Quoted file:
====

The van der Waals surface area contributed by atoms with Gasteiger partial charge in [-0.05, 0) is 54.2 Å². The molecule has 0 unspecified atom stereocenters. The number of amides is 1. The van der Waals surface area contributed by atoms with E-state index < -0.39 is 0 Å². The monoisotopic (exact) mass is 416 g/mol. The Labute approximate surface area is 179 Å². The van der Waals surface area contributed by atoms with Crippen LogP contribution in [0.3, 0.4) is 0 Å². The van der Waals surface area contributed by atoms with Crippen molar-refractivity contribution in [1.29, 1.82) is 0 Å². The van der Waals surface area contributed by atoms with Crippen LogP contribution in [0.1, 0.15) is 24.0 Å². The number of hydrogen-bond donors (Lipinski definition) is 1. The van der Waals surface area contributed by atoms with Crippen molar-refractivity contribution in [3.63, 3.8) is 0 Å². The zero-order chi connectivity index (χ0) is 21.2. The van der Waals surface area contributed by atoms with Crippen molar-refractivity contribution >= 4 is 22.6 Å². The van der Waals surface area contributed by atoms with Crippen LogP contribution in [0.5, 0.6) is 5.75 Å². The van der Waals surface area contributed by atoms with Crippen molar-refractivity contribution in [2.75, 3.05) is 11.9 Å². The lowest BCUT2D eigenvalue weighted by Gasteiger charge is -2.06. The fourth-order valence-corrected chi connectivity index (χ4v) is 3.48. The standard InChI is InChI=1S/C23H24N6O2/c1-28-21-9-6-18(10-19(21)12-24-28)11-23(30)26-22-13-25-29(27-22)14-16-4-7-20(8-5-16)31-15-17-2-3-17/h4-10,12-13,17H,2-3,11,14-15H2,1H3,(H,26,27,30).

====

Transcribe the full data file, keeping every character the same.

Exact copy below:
The van der Waals surface area contributed by atoms with Gasteiger partial charge in [-0.05, 0) is 54.2 Å². The molecule has 0 unspecified atom stereocenters. The number of amides is 1. The van der Waals surface area contributed by atoms with E-state index < -0.39 is 0 Å². The monoisotopic (exact) mass is 416 g/mol. The Labute approximate surface area is 179 Å². The van der Waals surface area contributed by atoms with Crippen LogP contribution in [0.3, 0.4) is 0 Å². The van der Waals surface area contributed by atoms with Crippen molar-refractivity contribution in [1.29, 1.82) is 0 Å². The van der Waals surface area contributed by atoms with Crippen LogP contribution in [0.1, 0.15) is 24.0 Å². The number of hydrogen-bond donors (Lipinski definition) is 1. The van der Waals surface area contributed by atoms with Crippen molar-refractivity contribution in [3.63, 3.8) is 0 Å². The zero-order chi connectivity index (χ0) is 21.2. The van der Waals surface area contributed by atoms with Crippen molar-refractivity contribution >= 4 is 22.6 Å². The van der Waals surface area contributed by atoms with Crippen LogP contribution in [0.5, 0.6) is 5.75 Å². The van der Waals surface area contributed by atoms with Crippen molar-refractivity contribution in [2.75, 3.05) is 11.9 Å². The lowest BCUT2D eigenvalue weighted by Gasteiger charge is -2.06. The fourth-order valence-corrected chi connectivity index (χ4v) is 3.48. The standard InChI is InChI=1S/C23H24N6O2/c1-28-21-9-6-18(10-19(21)12-24-28)11-23(30)26-22-13-25-29(27-22)14-16-4-7-20(8-5-16)31-15-17-2-3-17/h4-10,12-13,17H,2-3,11,14-15H2,1H3,(H,26,27,30).